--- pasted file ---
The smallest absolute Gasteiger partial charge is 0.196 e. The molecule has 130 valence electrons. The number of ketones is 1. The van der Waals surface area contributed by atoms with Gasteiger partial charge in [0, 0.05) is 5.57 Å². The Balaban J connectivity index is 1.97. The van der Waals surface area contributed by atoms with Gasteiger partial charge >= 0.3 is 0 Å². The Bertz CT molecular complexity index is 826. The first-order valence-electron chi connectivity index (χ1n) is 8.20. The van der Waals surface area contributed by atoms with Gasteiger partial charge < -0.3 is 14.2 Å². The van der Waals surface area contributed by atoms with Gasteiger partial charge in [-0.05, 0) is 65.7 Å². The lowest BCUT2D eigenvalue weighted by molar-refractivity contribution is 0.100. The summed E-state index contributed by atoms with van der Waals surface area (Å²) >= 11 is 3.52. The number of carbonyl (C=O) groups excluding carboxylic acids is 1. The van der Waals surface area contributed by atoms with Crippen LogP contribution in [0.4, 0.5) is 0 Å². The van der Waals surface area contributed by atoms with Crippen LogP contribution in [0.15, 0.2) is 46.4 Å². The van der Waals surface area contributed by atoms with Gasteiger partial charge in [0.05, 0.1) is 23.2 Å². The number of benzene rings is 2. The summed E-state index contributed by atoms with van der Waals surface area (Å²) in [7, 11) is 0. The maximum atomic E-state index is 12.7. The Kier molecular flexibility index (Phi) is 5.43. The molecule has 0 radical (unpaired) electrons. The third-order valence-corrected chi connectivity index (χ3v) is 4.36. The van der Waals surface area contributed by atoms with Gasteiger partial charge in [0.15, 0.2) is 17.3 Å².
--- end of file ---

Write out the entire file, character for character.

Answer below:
The smallest absolute Gasteiger partial charge is 0.196 e. The molecule has 130 valence electrons. The number of ketones is 1. The van der Waals surface area contributed by atoms with Gasteiger partial charge in [0, 0.05) is 5.57 Å². The Balaban J connectivity index is 1.97. The van der Waals surface area contributed by atoms with Gasteiger partial charge >= 0.3 is 0 Å². The Bertz CT molecular complexity index is 826. The first-order valence-electron chi connectivity index (χ1n) is 8.20. The van der Waals surface area contributed by atoms with Gasteiger partial charge < -0.3 is 14.2 Å². The van der Waals surface area contributed by atoms with Gasteiger partial charge in [-0.05, 0) is 65.7 Å². The lowest BCUT2D eigenvalue weighted by molar-refractivity contribution is 0.100. The summed E-state index contributed by atoms with van der Waals surface area (Å²) >= 11 is 3.52. The number of carbonyl (C=O) groups excluding carboxylic acids is 1. The van der Waals surface area contributed by atoms with Crippen LogP contribution in [0.4, 0.5) is 0 Å². The van der Waals surface area contributed by atoms with Crippen LogP contribution in [0.15, 0.2) is 46.4 Å². The van der Waals surface area contributed by atoms with Gasteiger partial charge in [0.05, 0.1) is 23.2 Å². The number of benzene rings is 2. The summed E-state index contributed by atoms with van der Waals surface area (Å²) in [7, 11) is 0. The maximum atomic E-state index is 12.7. The Kier molecular flexibility index (Phi) is 5.43. The molecule has 0 radical (unpaired) electrons. The third-order valence-corrected chi connectivity index (χ3v) is 4.36. The van der Waals surface area contributed by atoms with Gasteiger partial charge in [0.15, 0.2) is 17.3 Å².